I’ve been drooling looking at all the crusty airy loaves on Artisan Bread forums and wondering when will I ever be able to get there. It’s been 8 months since I started baking and I must have baked over 100+ different loaves and most of them have made baking easy thanks to the butter / olive oil or the milk / eggs that have gone in. While the no-knead breads have built my confidence, I knew I was missing something. And, thanks to the Artisan Bread Bakers group on facebook, I learn’t a term – Forkish bread – essentially recipes from Ken Forkish. And I learn’t that his recipes need a pre-heated Dutch Oven. So, I invested in one and it landed home on a Friday. And as if the Universe was conspiring to help me bake one of Forkish’s breads I noticed one of his beginning recipes was a Saturday bread. This was a recipe that you start with a little early in the morning and have ready by lunch time. Was delightful. Here it is:
All purpose flour 500 gms
Water 360 gms
Salt 11 gms
Instant yeast 2 gms (1/2 tsp)
1) Autolyse: Mix the flour and the water in a large mixing bowl by hand till the flour is completed hydrated. Cover with cling wrap and let it rest for 30 minutes. The dough will rise to 3 times its volume over 5 hours, so please factor that while you choose your bowl. Here’s a video from Ken to show you the process.
2) Mix: Keep a bowl of water close by (deep enough for you to dunk your palms into). The dough that we’re working on is sticky and wetting your hands periodically will help keep the dough from sticking to your palms. Sprinkle the yeast and the salt evenly on the surface of the dough. Wet you working hand and reach underneath the dough and grab about 30% of it. Gently stretch this and fold it over itself. Repeat till all of the salt and the yeast are completely covered with dough. To get the salt and the yeast fully interspersed, use your thumb and index finger like the blades of a pair of scissors and make 5 to 6 cuts across the entire mass of dough. Fold the dough over itself a few times. Repeat this, alternately cutting and folding till you think all the ingredients have been well mixed and you feel the dough tightening up. Ken Forkish says that you should target a dough temperature of 25°C to 26°C. I’ve never managed this as the dough temperature (even in Bangalore) hovers around 28-29°C. Cover with cling wrap and let the dough ferment or rise over approximately 5 hours.
3) Fold: This dough needs 2 gentle folds, ideally during the first 1 1/2 hours of its fermentation process. I do the first fold, 10 minutes after Step 2 and the second fold an hour later. A simple thumb rule is to fold the dough after it has relaxed and spread out across the container. Cover with cling wrap and leave for it to triple in volume (about 5 hours total). Here is a video from Ken Forkish that should make it easy for you. This is what my dough looked like when it had tripled in volume.
4) Transfer: Moderately flour a work surface. Flour you hands and sprinkle some flour on the edges of the container – this helps the dough ease itself out without sticking to the sides. Gently ease the dough from the container onto the floured work surface. This is what it looked like for me.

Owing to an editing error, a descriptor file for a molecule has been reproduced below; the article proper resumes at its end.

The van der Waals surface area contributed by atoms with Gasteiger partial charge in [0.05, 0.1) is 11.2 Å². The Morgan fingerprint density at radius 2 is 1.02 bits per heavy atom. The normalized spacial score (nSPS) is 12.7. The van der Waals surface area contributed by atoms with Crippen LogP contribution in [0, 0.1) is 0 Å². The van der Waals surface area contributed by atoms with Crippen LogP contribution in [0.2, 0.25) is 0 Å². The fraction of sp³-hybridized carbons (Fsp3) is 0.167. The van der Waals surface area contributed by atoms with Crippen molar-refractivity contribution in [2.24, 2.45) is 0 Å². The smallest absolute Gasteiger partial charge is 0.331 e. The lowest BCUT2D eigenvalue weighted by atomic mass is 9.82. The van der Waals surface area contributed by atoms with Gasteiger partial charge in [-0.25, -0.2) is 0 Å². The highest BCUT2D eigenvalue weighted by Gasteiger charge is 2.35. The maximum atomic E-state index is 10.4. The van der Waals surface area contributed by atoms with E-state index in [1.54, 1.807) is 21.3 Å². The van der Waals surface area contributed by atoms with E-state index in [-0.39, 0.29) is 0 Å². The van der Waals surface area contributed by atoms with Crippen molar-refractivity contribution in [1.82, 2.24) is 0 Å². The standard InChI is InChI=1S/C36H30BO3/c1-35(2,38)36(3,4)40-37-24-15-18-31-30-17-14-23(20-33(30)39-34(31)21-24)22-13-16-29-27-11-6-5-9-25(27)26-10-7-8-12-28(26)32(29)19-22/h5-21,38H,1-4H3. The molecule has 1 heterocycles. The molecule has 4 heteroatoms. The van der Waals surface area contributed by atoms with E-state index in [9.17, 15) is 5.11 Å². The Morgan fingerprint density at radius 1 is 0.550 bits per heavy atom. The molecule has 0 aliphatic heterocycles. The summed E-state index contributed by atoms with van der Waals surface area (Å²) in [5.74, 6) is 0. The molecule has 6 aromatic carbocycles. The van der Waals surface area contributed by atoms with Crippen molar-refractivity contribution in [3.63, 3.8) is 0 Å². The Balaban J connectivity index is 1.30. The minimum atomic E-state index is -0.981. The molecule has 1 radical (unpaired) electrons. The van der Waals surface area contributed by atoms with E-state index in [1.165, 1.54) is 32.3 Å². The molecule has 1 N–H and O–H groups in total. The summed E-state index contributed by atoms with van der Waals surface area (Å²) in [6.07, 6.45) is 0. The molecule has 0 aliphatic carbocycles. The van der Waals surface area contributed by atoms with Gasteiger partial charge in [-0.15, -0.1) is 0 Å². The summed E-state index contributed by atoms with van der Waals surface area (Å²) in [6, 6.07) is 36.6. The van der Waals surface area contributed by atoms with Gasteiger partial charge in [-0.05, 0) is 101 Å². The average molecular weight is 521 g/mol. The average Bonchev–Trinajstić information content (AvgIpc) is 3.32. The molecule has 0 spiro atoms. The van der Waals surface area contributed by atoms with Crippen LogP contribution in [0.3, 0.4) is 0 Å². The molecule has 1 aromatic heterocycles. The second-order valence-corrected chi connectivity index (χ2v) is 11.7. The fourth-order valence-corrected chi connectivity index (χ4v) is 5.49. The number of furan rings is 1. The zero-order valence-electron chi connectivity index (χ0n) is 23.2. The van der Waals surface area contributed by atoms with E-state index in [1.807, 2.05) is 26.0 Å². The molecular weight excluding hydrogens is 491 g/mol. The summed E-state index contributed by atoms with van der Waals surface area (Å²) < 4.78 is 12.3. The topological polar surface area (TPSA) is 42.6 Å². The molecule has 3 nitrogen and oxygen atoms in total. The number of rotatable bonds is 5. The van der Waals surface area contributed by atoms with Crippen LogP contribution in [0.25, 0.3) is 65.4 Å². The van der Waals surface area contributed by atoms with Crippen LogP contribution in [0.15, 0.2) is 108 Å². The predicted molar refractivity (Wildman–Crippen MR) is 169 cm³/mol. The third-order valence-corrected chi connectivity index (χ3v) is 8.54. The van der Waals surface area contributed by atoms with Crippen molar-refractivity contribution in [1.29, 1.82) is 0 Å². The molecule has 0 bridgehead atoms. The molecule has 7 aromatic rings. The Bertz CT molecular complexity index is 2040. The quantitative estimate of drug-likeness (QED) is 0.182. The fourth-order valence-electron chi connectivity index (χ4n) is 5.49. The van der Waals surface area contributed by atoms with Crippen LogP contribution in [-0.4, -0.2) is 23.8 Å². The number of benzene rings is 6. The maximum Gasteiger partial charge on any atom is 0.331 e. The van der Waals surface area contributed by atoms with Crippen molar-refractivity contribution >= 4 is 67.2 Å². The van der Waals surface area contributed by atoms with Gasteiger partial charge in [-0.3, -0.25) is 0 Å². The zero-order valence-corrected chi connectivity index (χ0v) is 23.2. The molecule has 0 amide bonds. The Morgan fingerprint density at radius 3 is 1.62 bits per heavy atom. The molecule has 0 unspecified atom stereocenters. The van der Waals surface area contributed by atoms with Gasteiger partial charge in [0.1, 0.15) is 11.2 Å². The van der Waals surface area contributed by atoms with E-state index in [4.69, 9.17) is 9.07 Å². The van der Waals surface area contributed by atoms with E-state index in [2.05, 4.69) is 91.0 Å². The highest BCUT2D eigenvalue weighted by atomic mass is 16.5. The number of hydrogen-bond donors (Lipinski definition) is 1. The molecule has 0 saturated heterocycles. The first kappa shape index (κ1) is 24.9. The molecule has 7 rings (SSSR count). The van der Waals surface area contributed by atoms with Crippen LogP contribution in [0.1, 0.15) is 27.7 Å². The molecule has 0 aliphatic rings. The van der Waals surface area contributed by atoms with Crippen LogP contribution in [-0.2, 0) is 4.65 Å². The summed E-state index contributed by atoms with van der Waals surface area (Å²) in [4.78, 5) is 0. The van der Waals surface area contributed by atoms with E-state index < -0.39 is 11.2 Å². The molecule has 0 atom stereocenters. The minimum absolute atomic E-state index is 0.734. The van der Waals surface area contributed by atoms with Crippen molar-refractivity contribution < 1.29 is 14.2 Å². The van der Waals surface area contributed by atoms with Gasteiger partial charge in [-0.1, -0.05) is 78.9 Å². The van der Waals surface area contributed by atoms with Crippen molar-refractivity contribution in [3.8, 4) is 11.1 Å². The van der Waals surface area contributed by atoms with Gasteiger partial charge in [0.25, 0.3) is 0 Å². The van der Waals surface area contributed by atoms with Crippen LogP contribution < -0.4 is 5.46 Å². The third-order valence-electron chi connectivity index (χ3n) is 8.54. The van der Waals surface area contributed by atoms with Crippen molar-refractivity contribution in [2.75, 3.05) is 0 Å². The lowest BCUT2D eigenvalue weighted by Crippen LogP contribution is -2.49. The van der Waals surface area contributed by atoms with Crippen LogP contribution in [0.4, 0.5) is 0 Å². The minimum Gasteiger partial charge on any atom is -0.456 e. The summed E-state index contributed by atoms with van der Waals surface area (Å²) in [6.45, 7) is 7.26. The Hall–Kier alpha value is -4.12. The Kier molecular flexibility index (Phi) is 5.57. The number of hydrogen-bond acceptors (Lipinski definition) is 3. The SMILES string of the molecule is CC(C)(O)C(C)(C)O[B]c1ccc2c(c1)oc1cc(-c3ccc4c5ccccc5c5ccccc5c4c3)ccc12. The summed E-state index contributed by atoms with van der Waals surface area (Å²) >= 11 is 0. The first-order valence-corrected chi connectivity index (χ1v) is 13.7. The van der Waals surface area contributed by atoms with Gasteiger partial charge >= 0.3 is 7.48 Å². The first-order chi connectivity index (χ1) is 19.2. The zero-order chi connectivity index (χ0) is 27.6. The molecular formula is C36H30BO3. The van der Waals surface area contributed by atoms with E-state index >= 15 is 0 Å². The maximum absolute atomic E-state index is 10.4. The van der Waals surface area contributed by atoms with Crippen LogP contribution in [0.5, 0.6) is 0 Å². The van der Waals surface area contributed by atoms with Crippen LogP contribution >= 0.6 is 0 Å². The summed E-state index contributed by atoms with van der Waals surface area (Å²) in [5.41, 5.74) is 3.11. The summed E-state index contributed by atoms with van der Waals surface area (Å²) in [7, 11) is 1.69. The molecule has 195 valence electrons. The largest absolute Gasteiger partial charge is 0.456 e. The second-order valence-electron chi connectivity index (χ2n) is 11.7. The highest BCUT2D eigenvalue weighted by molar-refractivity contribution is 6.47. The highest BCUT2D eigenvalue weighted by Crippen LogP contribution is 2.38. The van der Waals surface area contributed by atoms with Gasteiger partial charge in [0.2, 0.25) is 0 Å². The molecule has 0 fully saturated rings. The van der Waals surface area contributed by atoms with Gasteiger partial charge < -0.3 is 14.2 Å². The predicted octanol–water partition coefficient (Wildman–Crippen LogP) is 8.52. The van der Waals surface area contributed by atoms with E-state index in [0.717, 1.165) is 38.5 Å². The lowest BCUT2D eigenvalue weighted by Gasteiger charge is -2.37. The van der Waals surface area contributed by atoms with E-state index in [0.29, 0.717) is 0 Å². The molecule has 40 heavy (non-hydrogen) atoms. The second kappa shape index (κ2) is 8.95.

5) Shape: The dough now needs to be shaped into a tight ball without letting out all the gas that has been built up in the dough. Liberally dust the container that you intend using with flour. Ideally this step is done in proofing baskets made from wicker, but I used a glass bowl lined with a flour dusted kitchen towel. Keep some flour handy as you’ll need to flour your hands constantly to avoid the dough sticking to the them. Using the same stretch and fold technique, pick up a third of the floured bottom, stretch and fold it over itself. Repeat this process, gently stretching and folding till you have a ball-like shape with a little tension on its surface. Now, gently flip this over and move to a clean and dry area of your work surface devoid of flour. Cup your hands around the back of the dough ball and pull it towards you for about 6 – 8 inches. Use your little fingers to push the dough ball forward – this step helps the dough ball grip the un-floured, work surface and tightens the dough surface creating tension. Give the dough ball a quarter turn and repeat till you’ve gone all the way around the dough ball. The dough surface doesn’t have to be taut but it needs some tension to hold onto its shape and the gases inside. This is what it looked like.
The shaped dough now needs to be gently lifted and transferred to a proofing container. This is what it looked like.
This video from Ken Forkish shows Steps 4 and 5 well. We’re using half the quantity that Ken has used so you don’t need to divide the dough like he does.
6) Proof: All you need to now do is lightly dust the surface of the loaf with some flour, cover it with a kitchen towel / cling wrap and leave it to proof (2nd rise) for approximately an hour. Here’s the master – Ken, showing you how to figure if your dough is proofed or not by the finger dent test.
7) Pre-heat: 15 minutes after you’ve started the proofing, place a cast-iron Dutch Oven into your oven and pre-heat for 45 minutes to 250°C.
8) Bake: Bake for 30 minutes at 245°C with the lid on followed by 15 – 20 minutes with the lid off at 225°C or till the loaf is a gorgeous medium dark brown. Ken Forkish doesn’t recommend dropping the temperature but my DO sits on the lowest rack in my home oven and hence, the bottom can get scorched – so I drop the temperature by 20°C when the lid is off. When this is done, transfer to a cooling rack and it rest for 30 minutes before slicing. Here’s yet another video in which Ken shows you how to do this step.
Here’s what my loaf looked like
And here’s a close look at the crumb
Learning: When you use time as an ingredient in baking and slow down the entire process – you’re more than amply rewarded. 🙂
Recipe from Ken Forkish – Flour, Water, Salt & Yeast